Newsflash: Zoom bombing is still a thing. This week I was in a session that was hijacked by horrible people sharing porn, racist language, disgusting images and vile language. Here’s how you can avoid the same issues.
Note: some of these settings and options are for different levels of Zoom subscriptions, so you may have more or fewer, depending on your account. I have an enterprise-level account through my association. That means that I have more security features but not all of the admin-level decision-making options.
Download this ebook I created, or read on below.
Enable General Security Settings on Zoom.Us
Login to your account on Zoom.Us and go to settings.
Note: you don’t have to have a Zoom account to join someone else’s meeting, so you may not have one yet. Just sign up for the free version.
Enable Waiting Room
You can also personalize the waiting room with a welcome note and graphic.
Go down the list and require passwords for the meetings you set up.
The last passcode setting is a little tricky. It will embed the passcode in the join meeting link. If you enable this, anyone with the link can join. It’s best to send the invite with out the passcode embed, but that can confuse some of your invitees, who will write you frantic, “I can’t find the passcode!” messages.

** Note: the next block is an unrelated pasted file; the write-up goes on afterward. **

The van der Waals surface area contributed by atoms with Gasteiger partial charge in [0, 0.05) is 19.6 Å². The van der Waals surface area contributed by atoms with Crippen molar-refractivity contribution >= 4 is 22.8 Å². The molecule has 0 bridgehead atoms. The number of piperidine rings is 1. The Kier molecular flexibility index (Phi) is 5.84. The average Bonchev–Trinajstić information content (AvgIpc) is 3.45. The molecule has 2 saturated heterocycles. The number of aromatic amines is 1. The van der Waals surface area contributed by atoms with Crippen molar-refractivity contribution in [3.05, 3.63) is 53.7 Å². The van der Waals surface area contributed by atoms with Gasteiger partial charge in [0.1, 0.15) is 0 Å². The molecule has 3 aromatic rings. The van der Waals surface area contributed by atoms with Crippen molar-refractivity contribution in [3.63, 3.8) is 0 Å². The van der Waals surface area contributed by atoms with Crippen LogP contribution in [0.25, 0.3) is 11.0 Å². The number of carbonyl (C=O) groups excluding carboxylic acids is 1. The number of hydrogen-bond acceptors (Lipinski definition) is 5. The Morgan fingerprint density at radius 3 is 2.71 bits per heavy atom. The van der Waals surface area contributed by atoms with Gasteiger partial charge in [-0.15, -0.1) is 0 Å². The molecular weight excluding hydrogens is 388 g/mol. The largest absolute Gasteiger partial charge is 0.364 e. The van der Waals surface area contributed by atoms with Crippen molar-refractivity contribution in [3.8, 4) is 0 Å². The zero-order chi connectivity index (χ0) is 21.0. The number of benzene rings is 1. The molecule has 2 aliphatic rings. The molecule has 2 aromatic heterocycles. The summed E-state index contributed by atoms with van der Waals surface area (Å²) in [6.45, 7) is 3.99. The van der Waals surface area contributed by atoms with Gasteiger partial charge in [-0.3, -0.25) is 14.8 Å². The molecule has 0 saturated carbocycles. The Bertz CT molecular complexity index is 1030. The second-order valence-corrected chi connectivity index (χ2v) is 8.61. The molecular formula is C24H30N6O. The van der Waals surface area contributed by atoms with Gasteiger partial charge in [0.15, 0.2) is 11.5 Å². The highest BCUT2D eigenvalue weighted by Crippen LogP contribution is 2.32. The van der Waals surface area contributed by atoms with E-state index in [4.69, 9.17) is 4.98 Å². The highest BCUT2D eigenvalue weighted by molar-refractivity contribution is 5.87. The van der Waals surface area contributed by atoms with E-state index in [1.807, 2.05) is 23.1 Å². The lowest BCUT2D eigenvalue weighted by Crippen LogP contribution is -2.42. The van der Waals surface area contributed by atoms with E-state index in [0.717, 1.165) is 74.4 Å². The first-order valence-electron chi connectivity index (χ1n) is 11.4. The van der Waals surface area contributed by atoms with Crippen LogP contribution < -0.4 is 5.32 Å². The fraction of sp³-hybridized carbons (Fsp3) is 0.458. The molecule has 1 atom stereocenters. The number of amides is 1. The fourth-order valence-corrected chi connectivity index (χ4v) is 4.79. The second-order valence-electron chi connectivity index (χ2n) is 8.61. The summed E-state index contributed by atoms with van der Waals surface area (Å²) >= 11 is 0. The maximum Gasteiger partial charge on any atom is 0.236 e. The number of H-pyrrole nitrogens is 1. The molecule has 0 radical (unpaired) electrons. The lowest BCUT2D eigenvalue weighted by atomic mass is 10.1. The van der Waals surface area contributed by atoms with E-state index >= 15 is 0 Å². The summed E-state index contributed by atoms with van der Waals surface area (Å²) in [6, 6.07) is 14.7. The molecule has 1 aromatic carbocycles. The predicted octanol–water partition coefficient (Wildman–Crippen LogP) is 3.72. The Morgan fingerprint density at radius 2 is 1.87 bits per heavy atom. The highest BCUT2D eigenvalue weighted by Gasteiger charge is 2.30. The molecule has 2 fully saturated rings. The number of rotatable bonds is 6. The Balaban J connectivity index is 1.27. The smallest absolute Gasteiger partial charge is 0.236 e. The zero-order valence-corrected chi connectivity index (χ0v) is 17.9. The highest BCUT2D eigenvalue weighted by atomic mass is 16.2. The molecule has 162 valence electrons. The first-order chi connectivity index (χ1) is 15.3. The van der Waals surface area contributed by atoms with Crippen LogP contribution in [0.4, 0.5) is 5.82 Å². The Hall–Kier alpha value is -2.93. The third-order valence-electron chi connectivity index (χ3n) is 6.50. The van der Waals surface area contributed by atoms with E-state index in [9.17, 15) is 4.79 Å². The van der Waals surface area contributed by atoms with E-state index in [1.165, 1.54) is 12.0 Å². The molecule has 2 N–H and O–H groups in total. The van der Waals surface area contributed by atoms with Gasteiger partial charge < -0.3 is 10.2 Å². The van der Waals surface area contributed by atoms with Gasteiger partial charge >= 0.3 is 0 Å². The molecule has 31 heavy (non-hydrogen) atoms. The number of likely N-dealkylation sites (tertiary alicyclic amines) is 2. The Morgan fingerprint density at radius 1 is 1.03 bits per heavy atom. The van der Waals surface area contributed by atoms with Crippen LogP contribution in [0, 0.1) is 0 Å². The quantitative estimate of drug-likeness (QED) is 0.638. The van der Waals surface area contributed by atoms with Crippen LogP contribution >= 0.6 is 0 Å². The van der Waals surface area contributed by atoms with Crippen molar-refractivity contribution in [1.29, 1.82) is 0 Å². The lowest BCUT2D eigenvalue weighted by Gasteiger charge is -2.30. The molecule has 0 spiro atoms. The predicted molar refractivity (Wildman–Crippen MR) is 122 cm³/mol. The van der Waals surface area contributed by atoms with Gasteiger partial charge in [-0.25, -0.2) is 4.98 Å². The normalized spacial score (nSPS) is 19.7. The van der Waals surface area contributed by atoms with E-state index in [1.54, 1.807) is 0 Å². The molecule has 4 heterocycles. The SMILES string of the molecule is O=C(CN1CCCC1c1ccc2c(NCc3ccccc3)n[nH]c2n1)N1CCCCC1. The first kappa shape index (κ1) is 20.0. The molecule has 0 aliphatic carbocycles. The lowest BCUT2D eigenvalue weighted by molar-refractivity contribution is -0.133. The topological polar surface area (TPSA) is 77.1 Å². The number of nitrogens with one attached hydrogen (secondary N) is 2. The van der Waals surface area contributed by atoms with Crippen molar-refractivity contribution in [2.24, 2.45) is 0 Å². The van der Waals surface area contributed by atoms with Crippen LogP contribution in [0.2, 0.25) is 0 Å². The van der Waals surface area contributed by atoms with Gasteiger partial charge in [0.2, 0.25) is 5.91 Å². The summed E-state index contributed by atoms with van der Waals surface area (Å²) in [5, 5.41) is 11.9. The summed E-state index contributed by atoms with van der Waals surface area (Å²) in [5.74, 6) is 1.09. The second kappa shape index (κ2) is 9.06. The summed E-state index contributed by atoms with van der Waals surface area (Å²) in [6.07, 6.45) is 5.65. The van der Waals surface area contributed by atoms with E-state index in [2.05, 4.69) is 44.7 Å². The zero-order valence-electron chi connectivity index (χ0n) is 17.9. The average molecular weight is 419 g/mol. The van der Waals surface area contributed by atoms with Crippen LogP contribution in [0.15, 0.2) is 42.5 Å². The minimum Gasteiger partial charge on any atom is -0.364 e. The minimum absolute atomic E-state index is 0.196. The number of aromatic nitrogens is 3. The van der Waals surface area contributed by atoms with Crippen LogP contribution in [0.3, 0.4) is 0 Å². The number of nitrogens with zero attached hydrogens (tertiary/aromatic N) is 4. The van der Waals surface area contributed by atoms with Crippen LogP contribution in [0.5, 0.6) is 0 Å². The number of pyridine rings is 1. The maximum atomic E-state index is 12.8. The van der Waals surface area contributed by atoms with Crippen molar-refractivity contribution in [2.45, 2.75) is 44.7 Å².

You can also limit a meeting to authenticated users in the paid versions, which means that the Zoom participants have to have an account and login, and you can even restrict it to certain domains.
Control Your Personal Meeting ID
When you have a Zoom account, you have a Personal Meeting ID (PMI). I use mine for client and colleague meetings, but when I schedule a larger event with people outside my circle, I use a randomly generated one.
NOTE: Never, ever put your PMI link on a public site. Zoom bombers find these links and keep them in their databases to do horrible things.
Control Your Participants
During the latest Zoom bombing, so much was happening so quickly that I was scrambling to fix problems and didn’t even see other things that were happening. Don’t be like me. Fix these settings:
The session that was Zoom bombed was a lesson about Zoom itself (go figure). Thus I asked the coordinator to make me the host. The account did not have co-hosts enabled, which means that when the chaos started, I was the only one who could kick people out. And things were so crazy I couldn’t even figure out who to kick out.
Verify Security Once You Start the Meeting
Your general security settings will be applied to every session you host, but you can also switch some settings once the event starts.
Thank you for this valuable summary of safeguards against “Zoom bombing”.